The final destination for the blade manufactured by LM Wind Power is the Merkur off shore wind farm in Germany. It will power GE's Haliade 150-6 MW turbine offshore,
The blade began its journey at LM Wind Power's factory in Castellón, and travelled 45 kilometers to reach the port.
This new size record demonstrates the rapid development of the wind industry in continuously manufacturing longer and more complex blades, designed to lower the Levelized Cost of Energy (LCOE) and serve the growing offshore market.
Castellón Plant Director, Jose Luis Grau said, "LM Wind Power's Castellón plant employs more than 620 people and produces blades up to 73.5 meters in length for multiple customers. This is a strong example of how the wind industry in Spain continues to play a significant role as a source of economic development and job creation."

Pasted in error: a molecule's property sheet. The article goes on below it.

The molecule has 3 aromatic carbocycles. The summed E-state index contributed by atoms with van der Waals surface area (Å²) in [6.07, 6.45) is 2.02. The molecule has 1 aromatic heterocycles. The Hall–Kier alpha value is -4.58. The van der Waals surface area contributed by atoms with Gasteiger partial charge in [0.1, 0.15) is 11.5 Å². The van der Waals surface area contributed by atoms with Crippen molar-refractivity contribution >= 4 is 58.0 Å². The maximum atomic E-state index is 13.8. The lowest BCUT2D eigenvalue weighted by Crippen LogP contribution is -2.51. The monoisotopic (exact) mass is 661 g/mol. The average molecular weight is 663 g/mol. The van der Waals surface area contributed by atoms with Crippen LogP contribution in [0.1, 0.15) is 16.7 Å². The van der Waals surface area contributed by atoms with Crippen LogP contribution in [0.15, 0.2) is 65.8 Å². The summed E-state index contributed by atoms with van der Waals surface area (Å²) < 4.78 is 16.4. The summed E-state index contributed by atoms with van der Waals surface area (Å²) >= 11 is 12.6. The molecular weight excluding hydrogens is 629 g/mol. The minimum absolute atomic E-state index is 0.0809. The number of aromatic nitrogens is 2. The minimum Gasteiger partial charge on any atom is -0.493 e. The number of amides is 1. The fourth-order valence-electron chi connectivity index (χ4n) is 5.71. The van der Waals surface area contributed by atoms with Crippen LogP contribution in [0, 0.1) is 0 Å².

In total, 198 LM 73.5 P blades will be shipped to the Merkur site. The first blade’s journey took 3.5 hours. The duration is expected to decrease as the drivers perfect their routine over the coming months.
Successfully transporting the longest blade required more than one year of planning and analysis of road conditions by LM Wind Power and GE, as well as active cooperation with the local police, Regional Government, the Minister of Fomento and the Castellón Port Authorities to prepare the route for this large cargo.
Factories, such as the one at Les Coves in Castellón, help make Spain the fourth largest exporter of wind turbines in the world, each year exporting cutting-edge technology valued at more than €3 million ($3.5 million).
Merkur windfarm is located approximately 35 km north of the island of Borkum, Germany, in the North Sea, and consist of 66 turbines that will generate approximately 1,750 GWh annually, enough clean energy to power around 500,000 homes. When completed in the fourth quarter of 2018, Merkur will be one of Germany's largest offshore wind farms.
Photo: A drone followed the largest blade ever transported in Spain, from LM Wind Power's factory to Castellón Port